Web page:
In May, 2013, the Wilderness Committee and ForestEthics Solutions commenced litigation against the B.C. Government over its alleged failure to protect Coastal Douglas-fir forests.
According to its own 1999 paper, the B.C. Ministry of Environment, Lands and Parks recognized that:
“[t]owering Douglas-fir forests once dominated a narrow strip of low-lying land along the southeastern coast of Vancouver Island, the Gulf Islands, and parts of the Lower Mainland and Sunshine Coast. Now only fragments of these unique ecosystems remain in an old-growth state and we are in danger of losing what is left”.
In discussing why old-growth Douglas-fir forests are important, the paper continued:
“Although old-growth Douglas-fir forests are important for many practical reasons, the most important reason is that they are an essential part of the unique biodiversity of British Columbia. The intrinsic value of a naturally diverse environment is well recognized, and protecting these forests will help maintain the habitats of many plant and animal species”.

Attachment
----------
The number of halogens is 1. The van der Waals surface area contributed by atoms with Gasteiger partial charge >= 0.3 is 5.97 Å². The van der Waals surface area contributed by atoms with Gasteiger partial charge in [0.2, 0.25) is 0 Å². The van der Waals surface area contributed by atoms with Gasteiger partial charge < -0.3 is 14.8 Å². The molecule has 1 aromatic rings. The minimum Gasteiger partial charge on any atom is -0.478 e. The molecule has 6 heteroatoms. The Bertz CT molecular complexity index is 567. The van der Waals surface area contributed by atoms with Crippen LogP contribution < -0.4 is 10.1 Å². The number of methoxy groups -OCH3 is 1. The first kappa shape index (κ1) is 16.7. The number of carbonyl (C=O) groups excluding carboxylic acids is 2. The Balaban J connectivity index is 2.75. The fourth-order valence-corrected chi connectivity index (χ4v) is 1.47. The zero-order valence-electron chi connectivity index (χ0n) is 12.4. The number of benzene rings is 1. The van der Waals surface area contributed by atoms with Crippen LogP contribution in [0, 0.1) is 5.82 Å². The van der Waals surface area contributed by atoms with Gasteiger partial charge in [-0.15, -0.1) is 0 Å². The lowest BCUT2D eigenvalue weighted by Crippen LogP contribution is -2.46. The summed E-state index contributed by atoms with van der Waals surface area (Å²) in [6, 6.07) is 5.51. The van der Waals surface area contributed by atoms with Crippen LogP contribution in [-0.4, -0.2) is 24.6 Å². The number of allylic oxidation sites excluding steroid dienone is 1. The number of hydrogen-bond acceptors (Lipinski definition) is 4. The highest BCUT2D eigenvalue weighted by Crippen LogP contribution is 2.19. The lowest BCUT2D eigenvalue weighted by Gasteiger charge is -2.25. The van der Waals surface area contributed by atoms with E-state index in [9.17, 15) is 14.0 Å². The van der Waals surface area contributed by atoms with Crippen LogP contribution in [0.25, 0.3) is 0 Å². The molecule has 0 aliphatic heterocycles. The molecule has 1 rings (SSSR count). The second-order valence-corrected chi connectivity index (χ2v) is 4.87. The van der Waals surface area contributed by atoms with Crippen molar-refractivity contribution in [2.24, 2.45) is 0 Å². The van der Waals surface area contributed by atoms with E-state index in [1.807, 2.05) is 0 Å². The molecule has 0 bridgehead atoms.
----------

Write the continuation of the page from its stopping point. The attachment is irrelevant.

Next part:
Unfortunately, though long-recognized as important, loggers continue to hack down large stands of Douglas-fir to the point that the B.C. Forest Practices Board has estimated that only 1,600km2 still remains as forest and, further, that only 1% (that’s an area smaller than Stanley Park) is in old-growth condition. The result is the Wilderness Committee and ForestEthics Solutions claim.
At the end of February, 2014, EcoJustice was arguing before the B.C. Supreme Court to encourage the Court to find that the government of British Columbia is bound by law to protect the Douglas-fir ecosystem. British Columbia lacks specific legislation to address endangered species and, while the B.C. Ministry of Environment designated the Coastal Douglas-fir as ‘protected’ in 2006, logging has continued since that time.
There is no word, yet, on when the Court will decide on the case, but be sure to stay tuned.
By James Early.